The PDS is one of the main tools used to characterize light curve variability. For evenly sampled data the PDS is computed directly via the Fourier transform of the light curve. For light curves with uneven sampling the Lomb-Scargle algorithm can be used and the PDS distortions caused by the sampling are usually modeled by comparison with simulated light curves (Done et al. 1992; Uttley et al. 2002). This method cannot easily be applied to adaptively binned light curves since the bin widths depend on flux, making time sampling different for each simulation. It is still possible to qualitatively estimate the PDS for an adaptive-binning light curve. To do this we oversampled the light curve with a linear interpolation between the center of each of the adaptive time bins. The PDS was then computed with a standard Fourier transform. The binning and interpolation modify the power density around and above the frequencies corresponding to the widths of the time bins. To check at what frequencies this becomes important for a particular light curve, we computed the distribution of Nyquist frequencies (equal to 0.5/dt where dt is the bin width) associated with the bin widths. In Fig. 15 this distribution is plotted for the three simulated light curves shown in Fig. 1, in each case together with the PDS for the adaptive- and fixed-binning light curves as well as for the true light curve. For the fixed-binning case we also show the PDS after subtraction of the white noise level, illustrating where, for this PDS, the signal is lost in the noise. It is clear from these examples that the PDS of the adaptive-binning light curve provides a qualitatively reasonable estimate of the PDS over a similar frequency range as the PDS for the fixed binning case. At the higher frequencies, however, the adaptive-binning PDS, as we computed it here, is determined essentially by the binning interpolation. A more detailed discussion of the PDS properties and ways in which the binning effects can be taken into account is beyond the scope of the present paper.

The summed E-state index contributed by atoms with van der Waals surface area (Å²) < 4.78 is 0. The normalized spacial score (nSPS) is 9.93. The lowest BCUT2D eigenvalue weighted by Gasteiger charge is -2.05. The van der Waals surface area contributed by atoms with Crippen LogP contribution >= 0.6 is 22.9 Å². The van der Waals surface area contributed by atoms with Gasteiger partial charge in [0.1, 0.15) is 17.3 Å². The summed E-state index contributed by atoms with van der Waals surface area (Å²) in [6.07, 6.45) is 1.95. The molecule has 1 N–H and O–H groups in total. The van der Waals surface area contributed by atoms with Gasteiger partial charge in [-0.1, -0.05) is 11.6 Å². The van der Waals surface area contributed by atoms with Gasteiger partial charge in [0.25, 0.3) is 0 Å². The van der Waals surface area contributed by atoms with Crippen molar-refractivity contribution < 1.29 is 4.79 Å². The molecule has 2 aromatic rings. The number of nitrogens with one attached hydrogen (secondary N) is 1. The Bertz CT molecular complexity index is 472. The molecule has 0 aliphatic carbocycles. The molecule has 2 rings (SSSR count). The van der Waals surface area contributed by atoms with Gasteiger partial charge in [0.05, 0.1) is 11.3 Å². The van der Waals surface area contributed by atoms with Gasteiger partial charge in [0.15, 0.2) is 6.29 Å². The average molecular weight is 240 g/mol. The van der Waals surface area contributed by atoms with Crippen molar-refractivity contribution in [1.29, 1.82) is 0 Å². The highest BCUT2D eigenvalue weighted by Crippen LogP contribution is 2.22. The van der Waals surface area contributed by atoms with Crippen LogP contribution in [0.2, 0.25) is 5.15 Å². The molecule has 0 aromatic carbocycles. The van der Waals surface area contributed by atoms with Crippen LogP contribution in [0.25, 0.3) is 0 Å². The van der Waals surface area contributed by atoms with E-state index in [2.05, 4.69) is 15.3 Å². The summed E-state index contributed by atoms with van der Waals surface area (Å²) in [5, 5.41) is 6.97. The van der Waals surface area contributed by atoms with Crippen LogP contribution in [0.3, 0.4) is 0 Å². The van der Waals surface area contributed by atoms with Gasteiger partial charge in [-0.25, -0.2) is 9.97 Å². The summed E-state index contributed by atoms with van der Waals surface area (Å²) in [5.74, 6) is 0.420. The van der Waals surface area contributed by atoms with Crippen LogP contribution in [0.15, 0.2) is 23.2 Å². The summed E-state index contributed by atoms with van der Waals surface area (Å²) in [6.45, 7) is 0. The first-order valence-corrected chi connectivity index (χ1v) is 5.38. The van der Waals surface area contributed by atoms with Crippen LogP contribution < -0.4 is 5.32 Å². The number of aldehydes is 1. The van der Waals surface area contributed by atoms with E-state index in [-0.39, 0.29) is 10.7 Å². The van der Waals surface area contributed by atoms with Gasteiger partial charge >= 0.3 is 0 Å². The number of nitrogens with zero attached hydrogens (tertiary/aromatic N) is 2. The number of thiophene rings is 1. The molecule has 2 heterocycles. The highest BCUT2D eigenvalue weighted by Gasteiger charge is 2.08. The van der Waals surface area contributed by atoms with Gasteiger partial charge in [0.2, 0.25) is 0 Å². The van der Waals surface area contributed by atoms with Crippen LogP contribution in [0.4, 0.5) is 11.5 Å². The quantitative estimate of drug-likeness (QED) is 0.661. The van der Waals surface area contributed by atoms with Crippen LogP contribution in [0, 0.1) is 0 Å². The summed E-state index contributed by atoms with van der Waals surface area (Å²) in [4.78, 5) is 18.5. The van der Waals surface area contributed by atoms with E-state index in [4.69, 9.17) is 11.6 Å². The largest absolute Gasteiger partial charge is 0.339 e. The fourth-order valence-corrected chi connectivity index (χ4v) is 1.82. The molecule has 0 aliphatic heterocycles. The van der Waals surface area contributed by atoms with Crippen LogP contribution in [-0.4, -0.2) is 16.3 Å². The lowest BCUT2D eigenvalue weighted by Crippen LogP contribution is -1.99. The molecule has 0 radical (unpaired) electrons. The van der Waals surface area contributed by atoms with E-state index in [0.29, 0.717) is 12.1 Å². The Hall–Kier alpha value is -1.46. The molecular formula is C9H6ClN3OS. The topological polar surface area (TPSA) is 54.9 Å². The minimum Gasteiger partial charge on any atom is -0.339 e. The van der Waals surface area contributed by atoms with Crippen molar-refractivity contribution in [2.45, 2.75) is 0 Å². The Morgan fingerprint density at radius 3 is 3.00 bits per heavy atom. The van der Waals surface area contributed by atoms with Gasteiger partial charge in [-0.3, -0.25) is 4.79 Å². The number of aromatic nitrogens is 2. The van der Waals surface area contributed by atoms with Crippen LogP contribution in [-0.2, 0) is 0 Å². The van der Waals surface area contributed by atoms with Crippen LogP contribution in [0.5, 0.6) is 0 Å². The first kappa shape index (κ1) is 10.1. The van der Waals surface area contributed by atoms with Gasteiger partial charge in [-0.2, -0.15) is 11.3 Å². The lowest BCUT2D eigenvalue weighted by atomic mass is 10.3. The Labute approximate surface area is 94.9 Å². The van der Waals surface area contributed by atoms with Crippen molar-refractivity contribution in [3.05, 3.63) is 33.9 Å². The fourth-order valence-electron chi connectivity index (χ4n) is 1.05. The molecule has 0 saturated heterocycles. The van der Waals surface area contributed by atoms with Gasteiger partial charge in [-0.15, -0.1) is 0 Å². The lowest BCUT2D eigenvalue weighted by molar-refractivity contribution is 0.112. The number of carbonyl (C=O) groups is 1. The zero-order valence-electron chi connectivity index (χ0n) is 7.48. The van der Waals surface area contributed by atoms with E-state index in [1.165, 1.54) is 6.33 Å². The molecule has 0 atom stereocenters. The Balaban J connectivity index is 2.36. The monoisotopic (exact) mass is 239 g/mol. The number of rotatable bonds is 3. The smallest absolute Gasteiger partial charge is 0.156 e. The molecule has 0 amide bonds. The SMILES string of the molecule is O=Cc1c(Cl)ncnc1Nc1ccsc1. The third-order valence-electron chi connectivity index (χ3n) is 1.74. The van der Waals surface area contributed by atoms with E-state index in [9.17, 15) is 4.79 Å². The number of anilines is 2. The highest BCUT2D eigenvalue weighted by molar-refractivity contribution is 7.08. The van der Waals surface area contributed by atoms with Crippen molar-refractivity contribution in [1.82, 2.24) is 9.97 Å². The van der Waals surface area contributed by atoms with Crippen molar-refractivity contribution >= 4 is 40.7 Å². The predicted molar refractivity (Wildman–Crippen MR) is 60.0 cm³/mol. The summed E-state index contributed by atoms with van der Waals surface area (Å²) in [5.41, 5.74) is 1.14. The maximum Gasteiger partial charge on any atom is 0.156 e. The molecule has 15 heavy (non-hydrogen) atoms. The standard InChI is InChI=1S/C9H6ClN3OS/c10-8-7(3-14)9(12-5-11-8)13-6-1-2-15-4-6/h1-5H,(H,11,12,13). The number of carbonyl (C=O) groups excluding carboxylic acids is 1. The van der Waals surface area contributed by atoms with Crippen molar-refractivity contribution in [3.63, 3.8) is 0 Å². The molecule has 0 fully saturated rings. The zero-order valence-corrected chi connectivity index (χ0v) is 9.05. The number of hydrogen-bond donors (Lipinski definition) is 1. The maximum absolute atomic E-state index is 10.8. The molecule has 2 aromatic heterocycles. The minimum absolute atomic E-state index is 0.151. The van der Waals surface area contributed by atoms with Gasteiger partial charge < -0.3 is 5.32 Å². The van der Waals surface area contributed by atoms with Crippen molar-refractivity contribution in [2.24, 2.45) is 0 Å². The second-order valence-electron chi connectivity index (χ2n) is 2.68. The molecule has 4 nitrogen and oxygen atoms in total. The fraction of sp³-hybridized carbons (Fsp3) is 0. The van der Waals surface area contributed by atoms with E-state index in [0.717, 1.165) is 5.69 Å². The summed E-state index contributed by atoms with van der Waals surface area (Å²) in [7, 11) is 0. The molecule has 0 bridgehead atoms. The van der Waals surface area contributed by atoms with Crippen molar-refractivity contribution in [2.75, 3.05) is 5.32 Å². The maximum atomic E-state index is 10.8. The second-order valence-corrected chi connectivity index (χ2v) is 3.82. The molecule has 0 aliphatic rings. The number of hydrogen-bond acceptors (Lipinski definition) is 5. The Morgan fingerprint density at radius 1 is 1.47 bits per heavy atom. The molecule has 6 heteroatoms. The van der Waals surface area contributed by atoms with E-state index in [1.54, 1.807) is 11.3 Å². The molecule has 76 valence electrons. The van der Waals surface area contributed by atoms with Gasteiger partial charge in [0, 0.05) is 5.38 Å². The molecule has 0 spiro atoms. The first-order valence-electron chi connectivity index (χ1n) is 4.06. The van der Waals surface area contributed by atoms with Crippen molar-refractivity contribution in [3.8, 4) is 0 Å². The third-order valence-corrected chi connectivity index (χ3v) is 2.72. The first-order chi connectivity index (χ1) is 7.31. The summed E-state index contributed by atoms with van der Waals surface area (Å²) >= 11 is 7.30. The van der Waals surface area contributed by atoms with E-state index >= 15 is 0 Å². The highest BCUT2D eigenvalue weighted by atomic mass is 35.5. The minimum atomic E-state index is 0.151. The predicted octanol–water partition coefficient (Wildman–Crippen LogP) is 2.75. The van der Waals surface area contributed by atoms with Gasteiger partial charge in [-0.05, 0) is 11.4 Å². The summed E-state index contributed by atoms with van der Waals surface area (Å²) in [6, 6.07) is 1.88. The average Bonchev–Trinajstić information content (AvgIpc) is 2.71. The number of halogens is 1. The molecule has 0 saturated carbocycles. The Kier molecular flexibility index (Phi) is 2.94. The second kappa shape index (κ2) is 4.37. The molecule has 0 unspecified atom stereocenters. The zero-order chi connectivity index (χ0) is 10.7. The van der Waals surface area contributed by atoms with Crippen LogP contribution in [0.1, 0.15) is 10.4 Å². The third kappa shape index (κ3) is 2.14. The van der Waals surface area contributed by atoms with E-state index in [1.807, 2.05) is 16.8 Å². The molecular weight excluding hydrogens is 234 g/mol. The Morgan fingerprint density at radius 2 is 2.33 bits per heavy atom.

thumbnail Fig. 15